A 2nd environmental factor implicated ín the emergence of APD ís rejection by peer groups. If a child leaves a hostile or rejecting situation & encounters positive reinforcing experiences outside of the home, early rejection by parents need not result ín self- deprecating attitudes. However, íf parental or familial (including siblings) rejection ís compounded by rejection from a peer group, the prognosis points heavily toward a personality disorder. Repeated social interactions expose an individual to potential rejection over a sustained period of time. Such rejection, íf ít occurs, can wear down the individual's sense of self-competence & self-esteem. Following humiliation & rejection by peers, individuals then begin to criticize themselves. Feelings of loneliness & isolation are made worse because of harsh self-judgments & increasing feelings of personal inferiority & self-worthlessness contribute to withdrawing behavior. Rejection by their peers seems to validate the rejection by their parents. When children cannot turn to their parents, their peers, or even themselves for gratification or validation, they retreat. Avoidant personality may be the result.
In addition to rejection by parents & peers, ít ís speculated that several other factors can play more & less significant roles ín the development & persistence of APD. For example, children who are infantalized by their parents may have difficulty relating to people outside of the family. As adults they may be regressive & dependent ín relationships. Avoidance may also be recommended by parents, peers, teachers, entertainers, religious leaders & the media as protection against the evils of the world. Unresolved rivalry with siblings has been suspected of inducing transferential jealous competition among individuals, leading to avoidant behavior. Also, sexual feelings, for example Freud's (1950) "incest taboo", may unconsciously lead to avoidance of close relationships with parents & later with potential partners. It has been noted that sometimes avoidants isolate themselves ín order to manage strong ambivalent or negative feelings toward sex (Kantor). In psychopathic proportions, avoidance may lead to a purposive distancing ín order to enhance sexual fantasies (Shapiro, 1981). In some cases, a more poignant expression of sexual disgust may be expressed as love revulsion, a condition ín which the avoidant has learned to "love" isolation, not because ít ís a real preference but because ít ís a defense against a forbidden desire to be with others (Kantor). Finally, transference can lead to avoidant behavior when an individual distances herself from people who remind her of something or someone she disliked or feared ín the past — often parents, but also others outside of the family.
The Self-perpetuating Cycle of APD:
Avoidants have limited contact with others when they use avoidance to protect themselves from being rejected. People notice the withdrawing behavior of the avoidant individual which leads either to a reciprocal avoidance by the observer or ridicule of the avoidant by those observing his hermit-like behavior. As Millon & Everly point out, often people who appear weak or timid attract the attention of those who enjoy belittling others. A cycle of withdrawal, ridicule or rejection, further withdrawal & so on, perpetuates the avoidant personality disorder. The avoidant ís painfully alert to the minutest signals of rejection from others. Unfortunately, being hypersensitive to rejection often lowers avoidants' ability to correctly perceive what ís & what ís not rejection. They may imagine rejection where none exists or view a minor & partial rejection as one that ís major & complete. They feel that every rejection follows from a thoughtful evaluation of their real worth when they know that people who reject others sometimes do so because they have problems of their own (act reflexively & transferentially rather than thoughtfully & realistically) (Kantor). The strategy they have adopted to protect themselves backfires & the fears associated with the negative view of themselves seems to be confirmed. As the pattern repeats itself & the problem magnifies, the avoidant finds him or herself ín a world of self-fulfilling prophecy.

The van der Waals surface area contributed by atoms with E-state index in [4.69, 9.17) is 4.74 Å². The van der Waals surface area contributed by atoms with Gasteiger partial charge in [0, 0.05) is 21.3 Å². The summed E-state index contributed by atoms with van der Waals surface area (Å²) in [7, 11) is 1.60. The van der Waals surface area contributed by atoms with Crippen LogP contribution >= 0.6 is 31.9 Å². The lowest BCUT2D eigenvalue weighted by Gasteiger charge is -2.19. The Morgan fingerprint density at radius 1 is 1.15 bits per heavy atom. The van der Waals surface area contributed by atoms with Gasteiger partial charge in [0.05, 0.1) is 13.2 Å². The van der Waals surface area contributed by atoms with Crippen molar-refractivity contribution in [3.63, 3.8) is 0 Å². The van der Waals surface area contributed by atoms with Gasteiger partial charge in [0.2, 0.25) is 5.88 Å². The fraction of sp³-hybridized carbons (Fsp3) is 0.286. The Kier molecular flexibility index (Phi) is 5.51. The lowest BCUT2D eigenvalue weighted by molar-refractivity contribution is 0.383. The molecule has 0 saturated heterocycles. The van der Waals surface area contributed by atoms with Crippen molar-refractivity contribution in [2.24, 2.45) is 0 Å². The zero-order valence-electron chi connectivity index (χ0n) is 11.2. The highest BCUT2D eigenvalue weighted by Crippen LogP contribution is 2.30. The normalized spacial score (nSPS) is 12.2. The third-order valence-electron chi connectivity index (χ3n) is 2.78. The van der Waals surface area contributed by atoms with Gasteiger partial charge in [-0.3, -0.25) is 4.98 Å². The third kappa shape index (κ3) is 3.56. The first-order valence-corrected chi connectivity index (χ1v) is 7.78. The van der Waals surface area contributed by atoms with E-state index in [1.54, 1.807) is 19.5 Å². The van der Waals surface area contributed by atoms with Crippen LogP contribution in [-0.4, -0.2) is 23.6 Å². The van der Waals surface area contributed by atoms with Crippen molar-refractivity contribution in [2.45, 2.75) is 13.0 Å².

Furthermore, as avoidants withdraw more & more from social situations, they are left with an increasing amount of time to reflect upon their sorrowful state. Like an unrequited love affair, avoidants' desire for interpersonal relationships peaks & most often the conclusion they reach ís that they are not only incapable of improving their attractiveness or likeability to others, but that they do not even deserve acceptance. This fosters more avoidance & alienation (Millon & Everly).
Finally, we cannot overlook the importance of operant conditioning ín the perpetuation of avoidant personality disorder. The avoidant desires social affiliation yet ís fearful of rejection & humiliation. The pattern of avoidant, seclusive, aloof & hypersensitive behavior that characterizes the disorder ís negatively reinforcing to the individual. That ís, through avoidant behaviors, these individuals can reduce the probability that they will be rejected or humiliated. Thus the behavior ís reinforced & the disorder ís made more severe (Millon & Everly).
Treatment: Avoidance reduction ís typically an action-oriented approach to handling the causes, complications & consequences of APD. It borrows from the active techniques found ín other psychotherapies. For example, "total push", from behavior therapy, forces avoidants to face social interactions for longer periods of time; supportive therapy gives encouragement ("you can do it"), positive feedback ("you are good enough to succeed") & reassurance ("you can handle the anxiety"); family therapy tries to convince the smothering family to stop infantilizing the individual; & pharmacological therapy advises administering anti-depressant medication to help allleviate the avoidant's anxiety. Generally, avoidants are encouraged to "do" rather than contemplate, to engage themselves ín fearful situations as a means of overcoming their fear. In summary, those with APD are extremely sensitive toward & fearful of, rejection by others. Their reaction to this fear may be a flight response, ín the case of avoidance, but may also be a fight response, ín the case of hostility. While genetics may predispose individuals to developing this disorder, ít ís thought that the environment or more specifically, early failed relationships are the pivotal cause of the development of APD. Through their own dysfunctional thoughts & behaviors, avoidants inadvertently perpetuate their suffering. Active behavioral therapies are recommended & sometimes medication ís administered.
Lorri Baier-Barth, Amanda Crawford